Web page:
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Thinking outside the Oslo box

The Oslo Accord has failed to bring justice to Palestinians or peace and security to Israelis

December 6, 2014 2:00AM ET

As the Israeli-Palestinian conflict once again spirals toward large-scale violence, the United States’ policymaking establishment is finally coming to grips with the demise of the Oslo peace process. During the last two months, Israel’s defense minister was snubbed during a visit to Washington, the State Department sternly warned the country about the consequences of continued settlement building, and a White House official even insulted Prime Minister Benjamin Netanyahu, by calling him a profanity for not having the courage to stand up to right-wing elements in his coalition and moving the process toward a final peace agreement.

The recent attack by two Palestinians at a Jerusalem synagogue that left four congregants and a police officer dead will not change matters, even with the Republican takeover of an already pro-Israel Senate. The potential of a U.S.-Israeli rift is being amplified by the decision of the new Swedish government to recognize the state of Palestine, a move that France and other European countries are sure to follow.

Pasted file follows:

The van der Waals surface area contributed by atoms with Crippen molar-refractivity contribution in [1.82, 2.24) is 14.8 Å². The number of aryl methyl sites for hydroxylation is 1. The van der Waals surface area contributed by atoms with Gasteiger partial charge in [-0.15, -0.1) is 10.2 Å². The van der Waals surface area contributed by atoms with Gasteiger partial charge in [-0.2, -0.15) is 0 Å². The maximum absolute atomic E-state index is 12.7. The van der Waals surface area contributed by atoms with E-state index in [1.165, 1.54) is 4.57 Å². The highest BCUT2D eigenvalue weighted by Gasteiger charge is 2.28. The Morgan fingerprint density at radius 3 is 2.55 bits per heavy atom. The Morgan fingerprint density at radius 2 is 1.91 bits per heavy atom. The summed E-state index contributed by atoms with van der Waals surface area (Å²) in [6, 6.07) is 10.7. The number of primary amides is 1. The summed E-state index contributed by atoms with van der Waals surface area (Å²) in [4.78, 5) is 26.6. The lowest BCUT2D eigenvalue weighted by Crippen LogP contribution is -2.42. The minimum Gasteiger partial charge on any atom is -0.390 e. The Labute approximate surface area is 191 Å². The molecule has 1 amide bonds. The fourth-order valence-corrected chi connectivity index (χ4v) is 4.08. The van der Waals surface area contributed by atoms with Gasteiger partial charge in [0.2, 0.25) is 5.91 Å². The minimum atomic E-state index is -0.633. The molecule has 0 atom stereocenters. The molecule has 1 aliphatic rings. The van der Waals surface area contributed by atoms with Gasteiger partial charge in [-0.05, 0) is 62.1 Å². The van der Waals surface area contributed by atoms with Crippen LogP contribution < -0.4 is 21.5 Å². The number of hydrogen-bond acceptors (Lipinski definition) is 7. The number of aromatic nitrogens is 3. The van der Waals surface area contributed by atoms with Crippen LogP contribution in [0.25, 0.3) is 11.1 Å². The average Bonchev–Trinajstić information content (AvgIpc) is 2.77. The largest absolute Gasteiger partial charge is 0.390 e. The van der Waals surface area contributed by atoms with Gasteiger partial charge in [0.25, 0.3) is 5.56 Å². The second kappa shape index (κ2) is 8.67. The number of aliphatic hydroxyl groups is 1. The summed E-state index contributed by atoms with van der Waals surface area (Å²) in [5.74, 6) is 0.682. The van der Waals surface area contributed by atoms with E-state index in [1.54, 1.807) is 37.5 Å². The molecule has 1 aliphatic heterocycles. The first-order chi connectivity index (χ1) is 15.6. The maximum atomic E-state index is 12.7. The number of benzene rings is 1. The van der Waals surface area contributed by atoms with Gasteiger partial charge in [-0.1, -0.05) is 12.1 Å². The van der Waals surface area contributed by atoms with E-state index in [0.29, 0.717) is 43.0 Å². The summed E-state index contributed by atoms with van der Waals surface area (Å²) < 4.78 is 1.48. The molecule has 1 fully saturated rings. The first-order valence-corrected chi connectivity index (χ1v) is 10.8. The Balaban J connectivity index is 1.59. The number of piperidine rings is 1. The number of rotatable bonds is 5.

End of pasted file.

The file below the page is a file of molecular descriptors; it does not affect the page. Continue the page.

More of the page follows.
The debate over who lost Oslo will go on for years. What is clear today is that that the two-state solution as envisioned by the two-decade-long Oslo process is dead. A radical alternative that’s just to both Israelis and Palestinians is necessary.

Oslo was based on a specific logic of land for peace. Israel would withdraw from most of the West Bank and Gaza and accept a demilitarized Palestinian state with at least a part of East Jerusalem as its capital. Palestinians would forgo the right of return for most of the 5 million refugees and end political and territorial claims to pre-1948 Palestine.

Such a scenario was always wishful thinking, since Israel’s overwhelming power and wide international  support provided little incentive to make painful compromises. Even in the coming years, pressure won’t come in sufficient force from the West to make Israel change course, and without a reasonable balance of power between Israel and the Palestinians, a two-state solution will continue to be impossible.

Three scenarios

There appears to be three possible scenarios for conflict in the coming years.

First, Israel could move toward official annexation of the West Bank. As outlined by Israel’s Minister of Economy Naftali Bennett in a Nov. 5 New York Times editorial, such a step would involve offering Israeli citizenship to some West Bank Palestinians who, without Gaza’s 1.8 million inhabitants, would remain a minority in an enlarged Jewish-majority state for the foreseeable future.